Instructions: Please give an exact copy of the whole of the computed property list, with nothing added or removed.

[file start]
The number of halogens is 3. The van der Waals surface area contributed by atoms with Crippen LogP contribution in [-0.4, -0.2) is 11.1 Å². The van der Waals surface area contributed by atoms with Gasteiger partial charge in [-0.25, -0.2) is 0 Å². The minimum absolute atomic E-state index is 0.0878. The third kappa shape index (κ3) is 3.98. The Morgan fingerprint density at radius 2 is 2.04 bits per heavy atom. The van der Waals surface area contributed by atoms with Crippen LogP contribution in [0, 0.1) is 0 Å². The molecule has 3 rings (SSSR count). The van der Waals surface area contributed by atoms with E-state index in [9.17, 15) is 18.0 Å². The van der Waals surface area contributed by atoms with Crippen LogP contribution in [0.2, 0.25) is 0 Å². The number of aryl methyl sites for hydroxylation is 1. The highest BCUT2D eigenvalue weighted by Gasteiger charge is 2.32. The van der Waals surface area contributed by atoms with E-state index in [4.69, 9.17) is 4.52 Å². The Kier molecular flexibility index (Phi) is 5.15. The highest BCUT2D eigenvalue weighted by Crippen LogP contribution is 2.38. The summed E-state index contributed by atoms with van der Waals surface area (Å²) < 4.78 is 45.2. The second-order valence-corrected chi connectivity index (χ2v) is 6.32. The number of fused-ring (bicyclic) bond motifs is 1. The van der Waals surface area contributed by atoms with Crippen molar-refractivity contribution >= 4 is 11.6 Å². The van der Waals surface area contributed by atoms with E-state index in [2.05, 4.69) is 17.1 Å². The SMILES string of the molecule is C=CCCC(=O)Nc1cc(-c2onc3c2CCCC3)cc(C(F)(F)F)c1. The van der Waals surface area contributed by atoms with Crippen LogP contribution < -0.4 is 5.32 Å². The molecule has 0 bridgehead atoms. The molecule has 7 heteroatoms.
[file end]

The number of halogens is 3. The van der Waals surface area contributed by atoms with Crippen LogP contribution in [-0.4, -0.2) is 11.1 Å². The van der Waals surface area contributed by atoms with Gasteiger partial charge in [-0.25, -0.2) is 0 Å². The minimum absolute atomic E-state index is 0.0878. The third kappa shape index (κ3) is 3.98. The Morgan fingerprint density at radius 2 is 2.04 bits per heavy atom. The van der Waals surface area contributed by atoms with Crippen LogP contribution in [0, 0.1) is 0 Å². The molecule has 3 rings (SSSR count). The van der Waals surface area contributed by atoms with E-state index in [9.17, 15) is 18.0 Å². The van der Waals surface area contributed by atoms with Crippen LogP contribution in [0.2, 0.25) is 0 Å². The number of aryl methyl sites for hydroxylation is 1. The highest BCUT2D eigenvalue weighted by Gasteiger charge is 2.32. The van der Waals surface area contributed by atoms with E-state index in [4.69, 9.17) is 4.52 Å². The Kier molecular flexibility index (Phi) is 5.15. The highest BCUT2D eigenvalue weighted by Crippen LogP contribution is 2.38. The summed E-state index contributed by atoms with van der Waals surface area (Å²) < 4.78 is 45.2. The second-order valence-corrected chi connectivity index (χ2v) is 6.32. The number of fused-ring (bicyclic) bond motifs is 1. The van der Waals surface area contributed by atoms with Crippen molar-refractivity contribution >= 4 is 11.6 Å². The van der Waals surface area contributed by atoms with E-state index in [2.05, 4.69) is 17.1 Å². The SMILES string of the molecule is C=CCCC(=O)Nc1cc(-c2onc3c2CCCC3)cc(C(F)(F)F)c1. The van der Waals surface area contributed by atoms with Crippen LogP contribution < -0.4 is 5.32 Å². The molecule has 0 bridgehead atoms. The molecule has 7 heteroatoms.